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Music from Broderick & Broderick, Friedman & Liebezeit, and Locust

-- by Paul Ashby

Dedicated to Bill Smith (1959-2013)

Broderick & Broderick (self-titled)

10"+CD, Team Love, US This is one of those rare recordings that appears with little or no fanfare, nestles comfortably onto the turntable and gently bends ears with its understated grace. Efterklang multi-instrumentalist Peter Broderick is joined by his (hertofore) studio-shy father Steven for these six songs. Instrumentation: nylon-string guitar, violin, viola, bass, organ, piano, banjo, voice and -- on the album's opening, the instrumental "Four Cats, Three Dogs, Several Ducks and a Rabbit" -- a musical saw. This is fortunate, because an unmusical saw would've marred an otherwise lovely song.

Peter’s sister Heather contributes vocals to track two, “Let Me Love You For Free” (you can check it out on SoundCloud, here). The refrain’s multitracked descending harmonies are sweet, lyric waterfalls. When Heather’s brother sings the last verses, the contrast completes the song and brings it to a touching close.

For all their delicacy, the first two songs are the most structured; the rest of the tracks are relatively unadorned. There’s sparingly appropriate use of some airy drones (“Ashokan Farewell”) and well-integrated, field-recorded environmental sounds. Side two of the vinyl pleasantly meanders. The album ends with a wordless, muted version of “Let Me Love You For Free” entitled “Let Me Love You Again.” It’s a melancholy drinking song (I’m taking liberties, here) and a near-perfect conclusion to a perfect-enough album.

I hesitate to call these songs “ditties,” but a good portion of the release might qualify, especially during/after a distracted first listen. Me, I like Broderick & Broderick best on long highway journeys. The last time I was on a particularly tough, lengthy stretch of local freeway, I found it necessary to play the CD twice in a row. At the end of the grueling trip, I felt nearly civilized, and the drivers around me seemed less sociopathic– and I was left wanting more (the songs, not the bad driving). I don’t often feel that way about a road-trip soundtrack.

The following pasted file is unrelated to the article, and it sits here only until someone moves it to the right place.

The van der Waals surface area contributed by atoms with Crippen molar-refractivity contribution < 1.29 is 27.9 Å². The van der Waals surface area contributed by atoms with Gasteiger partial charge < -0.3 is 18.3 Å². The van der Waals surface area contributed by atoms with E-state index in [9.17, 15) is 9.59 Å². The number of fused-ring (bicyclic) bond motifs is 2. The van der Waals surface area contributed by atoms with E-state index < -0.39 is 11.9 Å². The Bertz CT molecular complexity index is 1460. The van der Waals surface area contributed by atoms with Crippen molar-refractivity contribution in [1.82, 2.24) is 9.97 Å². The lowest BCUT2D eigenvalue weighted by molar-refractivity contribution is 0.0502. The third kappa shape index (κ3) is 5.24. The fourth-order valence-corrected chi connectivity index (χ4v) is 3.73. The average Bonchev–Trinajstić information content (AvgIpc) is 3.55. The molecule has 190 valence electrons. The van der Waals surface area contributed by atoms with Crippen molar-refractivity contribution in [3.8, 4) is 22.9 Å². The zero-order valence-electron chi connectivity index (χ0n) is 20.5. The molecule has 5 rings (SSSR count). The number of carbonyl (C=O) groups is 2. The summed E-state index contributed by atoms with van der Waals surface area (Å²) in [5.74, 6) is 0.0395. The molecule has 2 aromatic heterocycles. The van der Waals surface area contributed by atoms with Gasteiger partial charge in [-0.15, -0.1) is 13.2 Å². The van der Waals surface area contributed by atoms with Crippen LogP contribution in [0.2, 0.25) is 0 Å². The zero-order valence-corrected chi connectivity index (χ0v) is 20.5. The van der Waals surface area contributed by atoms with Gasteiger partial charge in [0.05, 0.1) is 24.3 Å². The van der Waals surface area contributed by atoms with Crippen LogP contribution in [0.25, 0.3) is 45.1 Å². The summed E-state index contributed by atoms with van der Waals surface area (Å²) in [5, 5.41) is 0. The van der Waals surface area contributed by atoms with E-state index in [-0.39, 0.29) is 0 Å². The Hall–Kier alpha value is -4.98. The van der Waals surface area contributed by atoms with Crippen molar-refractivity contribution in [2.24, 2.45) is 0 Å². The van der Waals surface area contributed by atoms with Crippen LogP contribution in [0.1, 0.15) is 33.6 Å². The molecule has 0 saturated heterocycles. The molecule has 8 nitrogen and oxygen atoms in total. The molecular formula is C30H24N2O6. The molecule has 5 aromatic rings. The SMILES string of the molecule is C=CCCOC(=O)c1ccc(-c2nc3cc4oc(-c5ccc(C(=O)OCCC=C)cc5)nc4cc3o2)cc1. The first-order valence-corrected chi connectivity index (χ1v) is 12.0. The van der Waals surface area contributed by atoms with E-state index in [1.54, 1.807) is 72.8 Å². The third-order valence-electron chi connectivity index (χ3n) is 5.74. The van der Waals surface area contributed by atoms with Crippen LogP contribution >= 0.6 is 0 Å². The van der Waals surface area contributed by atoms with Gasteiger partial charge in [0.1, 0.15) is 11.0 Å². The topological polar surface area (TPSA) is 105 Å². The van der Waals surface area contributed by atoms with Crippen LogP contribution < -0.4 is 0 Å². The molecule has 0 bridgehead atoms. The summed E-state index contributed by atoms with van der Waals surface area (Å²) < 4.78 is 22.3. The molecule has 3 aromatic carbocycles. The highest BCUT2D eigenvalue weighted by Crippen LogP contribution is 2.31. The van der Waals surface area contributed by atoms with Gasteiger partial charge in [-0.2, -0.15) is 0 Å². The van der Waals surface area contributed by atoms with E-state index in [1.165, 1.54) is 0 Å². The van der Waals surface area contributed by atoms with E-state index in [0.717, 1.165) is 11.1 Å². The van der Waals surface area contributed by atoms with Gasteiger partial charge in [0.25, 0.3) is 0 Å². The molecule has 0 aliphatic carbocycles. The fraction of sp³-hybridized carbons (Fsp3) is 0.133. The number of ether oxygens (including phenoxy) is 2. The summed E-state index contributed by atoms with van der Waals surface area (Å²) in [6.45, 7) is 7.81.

The package is as unassuming as its contents: a simple matte-finish white jacket with a light green border. The back cover overflows with Peter’s liner notes, which give the listener a familial perspective on the project. The recording quality is erratic — there are, I think, mic-bumps and footfalls that occasionally disorient — and the pressing quality is … okay. Maybe okay-plus. I wouldn’t argue with a 24/96 FLAC of the album.

This 6-song EP is only available on 10″ vinyl and conveniently includes a CD, which has the same songs that are on the vinyl. I bought it directly from the label, Team Love. You should, too.

Friedman & Liebezeit, Secret Rhythms 5

2xLP, Nonplace, Germany

Burnt Friedman is the recording persona of German producer/musician Bernd Friedman. This is the fifth in an ongoing series of instrumental collaborations with Can drummer Jaki Liebezeit.

These songs are blissfully short on melody and lovingly long on rhythm. I can’t envision a more appropriate drummer than Liebezeit for this project; along with Neu!’s Klaus Dinger, there’s no one else in rock percussion who make the phrase “keeping time” seem like such faint praise. Liebezeit lays down an untouchable blend of meter and feel. The vibe is propulsive, but not relentless. The tracks aren’t especially tuneful, but aren’t unlistenable. The presentation is starkly attractive; repetitious, yet with no hint of monotony. Well-seasoned. Provocative.

A couple songs make me flash back to the backing track of Tom Waits’ “Clap Hands”, albeit with a more caffeinated tempo: metal drums. Kalimba. A beat some might venture “lazy” if not for the humanely syncopated mesh of sound. On certain tracks you can barely hear a musician nose-breathing on the right channel. There’s something hypnotic and, yeah, pulmonary going on here – Friedman and Liebezeit could probably get away with 45-minute long jams of this sort of thing. It’s testament to their restraint and taste that they can bottle this Teutonic voodoo in dosages of four or five minutes.

In terms of pressing quality: made in Germany, two 33rpm discs with two songs on each side. The mastering is much — MUCH better than average. Friedman is very hands-on in this regard. The pressing quality is good, not excellent. Side two had some once-around-the-disk pops on track one. I died a little during those clicks, but I’m better now.